Tag Archives: working mothers

Is There Really a Connection Between Full-Time Working Moms and Child Obesity?

photo used under creative common license

Over the past 35 years, the percentage of U.S. mothers who hold down a job while raising kids have soared from less than 50% to more than 70%. During this same time frame, the childhood obesity rate-which is now close to 17%- has more than tripled. Many researchers are claiming that there’s a direct connection between these two figures. The journal of Childhood Development just published a study, which showed that the longer a mother is employed, the more likely her children are to be overweight or obese. The study demonstrated that for each additional five-month period that his or her mother is employed, a child of average height could be expected to gain 1 extra pound over and above normal growth. In addition, six graders with working mothers were found to be six times more likely than those with stay-at-home moms to be overweight.

Another study published in Business Week supports this same concept, finding that was a correlation between the number of hours a women works outside the home and the BMI of her children. This research found that for a third grader of average height, the increase in BMI was equivalent to an extra one and a half to two extra pounds over what that child would normally gain in a year.

With studies like these being done, the idea that American kids are getting fat because women work outside the home now, could seem convincing. But hold on. These are correlative studies, not experimental research. The problem with these conclusions is that there may be several other things occurring simultaneously “causing” or contributing to this dietary epidemic.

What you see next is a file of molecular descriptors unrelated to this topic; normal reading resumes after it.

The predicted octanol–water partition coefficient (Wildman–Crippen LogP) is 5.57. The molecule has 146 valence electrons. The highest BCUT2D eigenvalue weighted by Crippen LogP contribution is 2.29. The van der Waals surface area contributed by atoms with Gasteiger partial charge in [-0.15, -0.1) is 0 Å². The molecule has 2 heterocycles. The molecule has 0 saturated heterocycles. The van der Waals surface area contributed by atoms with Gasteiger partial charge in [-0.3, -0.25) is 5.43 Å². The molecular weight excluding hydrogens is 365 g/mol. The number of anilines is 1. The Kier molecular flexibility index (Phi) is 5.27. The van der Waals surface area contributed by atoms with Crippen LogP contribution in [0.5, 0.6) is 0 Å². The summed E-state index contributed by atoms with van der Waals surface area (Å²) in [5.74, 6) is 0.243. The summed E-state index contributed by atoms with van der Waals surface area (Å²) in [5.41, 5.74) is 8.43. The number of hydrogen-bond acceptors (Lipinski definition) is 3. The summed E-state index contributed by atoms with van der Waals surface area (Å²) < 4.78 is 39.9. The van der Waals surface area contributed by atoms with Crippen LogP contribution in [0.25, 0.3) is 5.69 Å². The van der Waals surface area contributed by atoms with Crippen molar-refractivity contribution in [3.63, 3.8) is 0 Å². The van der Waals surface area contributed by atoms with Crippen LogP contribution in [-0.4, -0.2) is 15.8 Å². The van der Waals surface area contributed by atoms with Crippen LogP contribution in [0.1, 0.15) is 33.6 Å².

Obviously, if women are spending long hours at work, as many do, home cooked meals are less of an option. In our nation it has become far too common for the wife to pop something pre packaged into the oven at night or pick up a pizza on her way home in order to accommodate her family with a meal that is quick and tasty.

The issue is that convenience foods have become a way of life for Americans. The ability to buy ready-made food is so much the norm that cooking for yourself seems like overkill, like you’re trying to win the best mom ever trophy. When push comes to shove, and it often does, most moms say the heck with it! Bring on the pizza. But that’s when the real problem kicks in, as processed foods are loaded with MSG, HFCS, Aspartame and Acesulfame, all of which are neurotoxins and all of which contribute to weight gain or disturbed eating. It doesn’t matter if the wife had the WHOLE DAY to cook a meal anymore because she wouldn’t anyway. Not when she can just run down the street to KFC and have a bucket of chicken in less than 10 minutes.

Thus it is the additives in these convenience foods that are directly responsible for why our nation and our children have become so fat. The percentage of mothers working full time may have gone up over the past 35 years, but so has the amount of MSG and high fructose corn syrup being poured into the foods we buy. They are found in just about all prepackaged, frozen and fast foods. They keep our stomachs saying “yum!” and “more,” and our blood sugar levels on a constant rollercoaster. Working mothers who have jobs don’t directly cause weight problems in their children. Reliance on and trust in processed foods containing dangerous addictive additives should be getting blamed. Unfortunately, most people don’t even know they’re there!


Verropoulou G, Joshi H. Mothers’ Employment and Child Development. London, UK: Center for Longitudinal Development. 2006.

Business Week (online version) – WHAT! WORKING MOTHERS = FAT KIDS??? (//www.businessweek.com/careers/workingparents/blog/archives/2007/05/who_knew_seems.html)

Medical Advice Disclaimer: The information included on this site is for educational purposes only. It is not intended nor implied to be a substitute for professional medical advice. The reader should always consult his or her healthcare provider to determine the appropriateness of the information for their own situation or if they have any questions regarding a medical condition or treatment plan. Reading the information on this website does not create a physician-patient relationship.

© 2011, Dr J Renae Norton. This information is intellectual property of Dr J Renae Norton. Reproduction and distribution for educational purposes is permissible.

Please credit ‘© 2011, Dr J Renae Norton. //edpro.wpengine.com’